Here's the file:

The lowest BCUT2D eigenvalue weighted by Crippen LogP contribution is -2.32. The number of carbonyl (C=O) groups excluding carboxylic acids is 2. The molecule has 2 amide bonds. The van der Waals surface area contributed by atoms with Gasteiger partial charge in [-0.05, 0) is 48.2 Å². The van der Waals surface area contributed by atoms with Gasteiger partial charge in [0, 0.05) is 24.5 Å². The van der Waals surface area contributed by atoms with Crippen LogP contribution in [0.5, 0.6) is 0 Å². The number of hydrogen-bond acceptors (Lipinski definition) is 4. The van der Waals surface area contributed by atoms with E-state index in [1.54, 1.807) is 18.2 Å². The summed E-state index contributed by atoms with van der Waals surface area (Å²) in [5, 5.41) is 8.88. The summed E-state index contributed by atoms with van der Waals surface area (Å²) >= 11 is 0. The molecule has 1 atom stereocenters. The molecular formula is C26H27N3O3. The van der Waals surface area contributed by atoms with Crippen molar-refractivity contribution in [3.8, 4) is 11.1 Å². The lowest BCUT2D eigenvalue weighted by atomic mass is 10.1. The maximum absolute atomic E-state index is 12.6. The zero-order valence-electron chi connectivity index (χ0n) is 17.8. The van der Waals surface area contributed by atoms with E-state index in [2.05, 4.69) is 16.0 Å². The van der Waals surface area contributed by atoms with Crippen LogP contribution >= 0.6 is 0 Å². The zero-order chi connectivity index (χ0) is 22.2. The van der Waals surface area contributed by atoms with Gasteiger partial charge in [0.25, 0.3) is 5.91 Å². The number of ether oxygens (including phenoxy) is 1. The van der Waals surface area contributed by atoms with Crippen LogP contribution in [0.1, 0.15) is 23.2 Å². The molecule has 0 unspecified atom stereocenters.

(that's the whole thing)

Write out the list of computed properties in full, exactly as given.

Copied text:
The lowest BCUT2D eigenvalue weighted by Crippen LogP contribution is -2.32. The number of carbonyl (C=O) groups excluding carboxylic acids is 2. The molecule has 2 amide bonds. The van der Waals surface area contributed by atoms with Gasteiger partial charge in [-0.05, 0) is 48.2 Å². The van der Waals surface area contributed by atoms with Gasteiger partial charge in [0, 0.05) is 24.5 Å². The van der Waals surface area contributed by atoms with Crippen LogP contribution in [0.5, 0.6) is 0 Å². The number of hydrogen-bond acceptors (Lipinski definition) is 4. The van der Waals surface area contributed by atoms with E-state index in [1.54, 1.807) is 18.2 Å². The summed E-state index contributed by atoms with van der Waals surface area (Å²) in [5, 5.41) is 8.88. The summed E-state index contributed by atoms with van der Waals surface area (Å²) >= 11 is 0. The molecule has 1 atom stereocenters. The molecular formula is C26H27N3O3. The van der Waals surface area contributed by atoms with Crippen molar-refractivity contribution in [3.8, 4) is 11.1 Å². The lowest BCUT2D eigenvalue weighted by atomic mass is 10.1. The maximum absolute atomic E-state index is 12.6. The zero-order valence-electron chi connectivity index (χ0n) is 17.8. The van der Waals surface area contributed by atoms with E-state index in [2.05, 4.69) is 16.0 Å². The van der Waals surface area contributed by atoms with Crippen LogP contribution >= 0.6 is 0 Å². The zero-order chi connectivity index (χ0) is 22.2. The van der Waals surface area contributed by atoms with Gasteiger partial charge in [0.25, 0.3) is 5.91 Å². The number of ether oxygens (including phenoxy) is 1. The van der Waals surface area contributed by atoms with Crippen LogP contribution in [0.1, 0.15) is 23.2 Å². The molecule has 0 unspecified atom stereocenters.